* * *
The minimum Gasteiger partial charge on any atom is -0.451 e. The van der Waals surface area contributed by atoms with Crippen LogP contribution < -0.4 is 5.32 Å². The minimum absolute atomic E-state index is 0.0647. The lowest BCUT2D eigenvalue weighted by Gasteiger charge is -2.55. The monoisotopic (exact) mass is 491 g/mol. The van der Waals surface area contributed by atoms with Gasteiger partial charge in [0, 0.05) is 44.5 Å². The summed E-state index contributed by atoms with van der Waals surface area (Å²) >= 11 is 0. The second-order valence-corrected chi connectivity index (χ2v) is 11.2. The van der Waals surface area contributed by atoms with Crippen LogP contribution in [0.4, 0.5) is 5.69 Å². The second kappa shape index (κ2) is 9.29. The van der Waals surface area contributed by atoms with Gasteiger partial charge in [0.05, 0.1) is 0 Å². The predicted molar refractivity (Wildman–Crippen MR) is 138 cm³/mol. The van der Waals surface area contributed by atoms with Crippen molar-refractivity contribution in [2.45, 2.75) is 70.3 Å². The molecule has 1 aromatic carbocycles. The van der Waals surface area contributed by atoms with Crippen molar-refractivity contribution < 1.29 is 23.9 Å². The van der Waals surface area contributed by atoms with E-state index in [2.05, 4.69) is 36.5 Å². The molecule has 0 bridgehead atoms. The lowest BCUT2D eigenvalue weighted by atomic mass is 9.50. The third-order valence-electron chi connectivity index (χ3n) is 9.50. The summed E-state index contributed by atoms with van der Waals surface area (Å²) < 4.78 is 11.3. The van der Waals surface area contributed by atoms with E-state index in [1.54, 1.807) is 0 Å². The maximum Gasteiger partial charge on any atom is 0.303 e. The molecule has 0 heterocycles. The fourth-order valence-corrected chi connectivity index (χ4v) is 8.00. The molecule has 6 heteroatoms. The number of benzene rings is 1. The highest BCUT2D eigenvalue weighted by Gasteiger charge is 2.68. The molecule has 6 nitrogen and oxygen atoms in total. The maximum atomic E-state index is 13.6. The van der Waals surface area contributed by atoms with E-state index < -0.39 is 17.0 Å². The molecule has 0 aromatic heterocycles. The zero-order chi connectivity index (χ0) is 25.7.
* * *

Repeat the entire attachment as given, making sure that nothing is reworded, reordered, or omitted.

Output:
The minimum Gasteiger partial charge on any atom is -0.451 e. The van der Waals surface area contributed by atoms with Crippen LogP contribution < -0.4 is 5.32 Å². The minimum absolute atomic E-state index is 0.0647. The lowest BCUT2D eigenvalue weighted by Gasteiger charge is -2.55. The monoisotopic (exact) mass is 491 g/mol. The van der Waals surface area contributed by atoms with Gasteiger partial charge in [0, 0.05) is 44.5 Å². The summed E-state index contributed by atoms with van der Waals surface area (Å²) >= 11 is 0. The second-order valence-corrected chi connectivity index (χ2v) is 11.2. The van der Waals surface area contributed by atoms with Crippen LogP contribution in [0.4, 0.5) is 5.69 Å². The second kappa shape index (κ2) is 9.29. The van der Waals surface area contributed by atoms with Gasteiger partial charge in [0.05, 0.1) is 0 Å². The predicted molar refractivity (Wildman–Crippen MR) is 138 cm³/mol. The van der Waals surface area contributed by atoms with Crippen molar-refractivity contribution in [2.45, 2.75) is 70.3 Å². The molecule has 1 aromatic carbocycles. The van der Waals surface area contributed by atoms with Crippen molar-refractivity contribution < 1.29 is 23.9 Å². The van der Waals surface area contributed by atoms with E-state index in [2.05, 4.69) is 36.5 Å². The molecule has 0 bridgehead atoms. The lowest BCUT2D eigenvalue weighted by atomic mass is 9.50. The third-order valence-electron chi connectivity index (χ3n) is 9.50. The summed E-state index contributed by atoms with van der Waals surface area (Å²) < 4.78 is 11.3. The van der Waals surface area contributed by atoms with E-state index in [1.54, 1.807) is 0 Å². The maximum Gasteiger partial charge on any atom is 0.303 e. The molecule has 0 heterocycles. The fourth-order valence-corrected chi connectivity index (χ4v) is 8.00. The molecule has 6 heteroatoms. The number of benzene rings is 1. The highest BCUT2D eigenvalue weighted by Gasteiger charge is 2.68. The molecule has 6 nitrogen and oxygen atoms in total. The maximum atomic E-state index is 13.6. The van der Waals surface area contributed by atoms with E-state index < -0.39 is 17.0 Å². The molecule has 0 aromatic heterocycles. The zero-order chi connectivity index (χ0) is 25.7.